As Washington state lawmakers return to Olympia on Monday for the 2017 legislative session, education funding looms large. Gov. Jay Inslee has led the way on negotiations with a large proposed state budget increase.

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OLYMPIA — There’s a framed poster inside Gov. Jay Inslee’s office in the Capitol building that reads, “We can do hard things.”

Somebody may want to hand out copies of that to state lawmakers Monday as they return to what’s expected to be a bruising and difficult 2017 legislative session.

At the center of negotiations over a 2017-19 state operating budget, Inslee and lawmakers are tasked with fully funding K-12 education to satisfy the state Supreme Court’s 2012 McCleary decision.

For his own proposal, Inslee decided to go big. He last month proposed an operating budget that calls for a more than $8 billion increase over the current spending plan, including roughly $4.4 billion from new taxes through 2019.

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The centerpiece of Inslee’s proposed $46.7 billion budget is $2.75 billion to address teacher and school-worker salaries. Figuring out how the state will pay for those salaries is the last big remaining part of the McCleary decision.

Inslee has also proposed spending hundreds of millions of dollars for other education needs, such as teacher mentoring and more school nurses and counselors. His budget would spend $732 million for state employee raises. And there’s $300 million more for the state’s mental-health system — itself the subject of scrutiny and various court orders in recent years.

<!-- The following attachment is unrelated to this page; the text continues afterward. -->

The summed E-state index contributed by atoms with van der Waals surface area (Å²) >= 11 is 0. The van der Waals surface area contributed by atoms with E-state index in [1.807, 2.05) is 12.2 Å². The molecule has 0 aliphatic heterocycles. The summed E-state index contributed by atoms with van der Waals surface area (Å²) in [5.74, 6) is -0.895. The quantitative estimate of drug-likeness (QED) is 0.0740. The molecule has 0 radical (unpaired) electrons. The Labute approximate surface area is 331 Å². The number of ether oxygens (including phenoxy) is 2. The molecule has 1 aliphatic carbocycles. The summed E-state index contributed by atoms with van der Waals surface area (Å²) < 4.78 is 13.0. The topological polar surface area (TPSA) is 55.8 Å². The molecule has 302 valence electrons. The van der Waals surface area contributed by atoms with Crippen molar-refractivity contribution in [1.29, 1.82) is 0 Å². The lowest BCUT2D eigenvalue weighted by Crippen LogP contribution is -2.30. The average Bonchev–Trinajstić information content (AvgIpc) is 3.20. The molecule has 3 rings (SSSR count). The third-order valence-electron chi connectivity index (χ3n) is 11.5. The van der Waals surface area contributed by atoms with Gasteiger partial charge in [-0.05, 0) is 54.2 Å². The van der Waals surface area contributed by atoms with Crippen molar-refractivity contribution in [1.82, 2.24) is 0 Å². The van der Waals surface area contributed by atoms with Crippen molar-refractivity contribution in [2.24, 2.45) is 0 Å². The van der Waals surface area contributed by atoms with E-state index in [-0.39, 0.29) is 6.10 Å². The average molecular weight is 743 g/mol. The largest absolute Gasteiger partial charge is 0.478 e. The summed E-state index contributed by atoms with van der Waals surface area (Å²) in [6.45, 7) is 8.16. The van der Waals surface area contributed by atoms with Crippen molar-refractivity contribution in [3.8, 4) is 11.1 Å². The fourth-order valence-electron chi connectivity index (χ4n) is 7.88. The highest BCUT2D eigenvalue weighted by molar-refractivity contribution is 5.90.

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Inslee’s proposal would hike spending about 22 percent over the $38.2 billion two-year budget enacted in 2015. Counting adjustments made in last year’s supplemental budget, the increase would be about 21.4 percent.

If passed, Inslee’s proposal would be the fourth-highest budget increase by percentage since 1975, according to state data.

The governor concedes, however, that it would be “a longshot” for his proposal to pass in full. Republicans are expected to vigorously oppose the tax package, and have argued that a McCleary solution will cost less than anticipated.

But Inslee describes his plan as a way for legislators to think about the challenges facing them.

“If somebody’s going to go into uncharted territory, you’ve got to have somebody who goes first,” Inslee said. “And I have shown that we can get there.”

Republican lawmakers have already criticized Inslee’s proposed taxes — which include a tax on capital gains, a carbon tax and an increase in part of the state business and occupation tax.

Sen. John Braun, R-Centralia and chief GOP budget writer, said Inslee’s budget increase is so big that, “it’s been a struggle just to put that in perspective.”

“The enormous size is kind of astounding,” said Braun, who has been skeptical of the proposal for more nurses and school counselors, as well as the raises for state workers.

But Republicans so far have not issued their own estimate of how much it will cost to satisfy the McCleary decision, which said the state is failing its constitutional duty to pay for basic education.

As a result, the Education Funding Task Force, created to come up with solutions for McCleary, has been unable to find common ground for a bipartisan set of recommendations.

In a meeting of the task force last week, Democratic lawmakers unveiled their own proposal to satisfy the McCleary decision. That plan would spend $7.3 billion over the next four years to both meet the constitutional requirements and “help every student and educator to achieve their fullest potential.”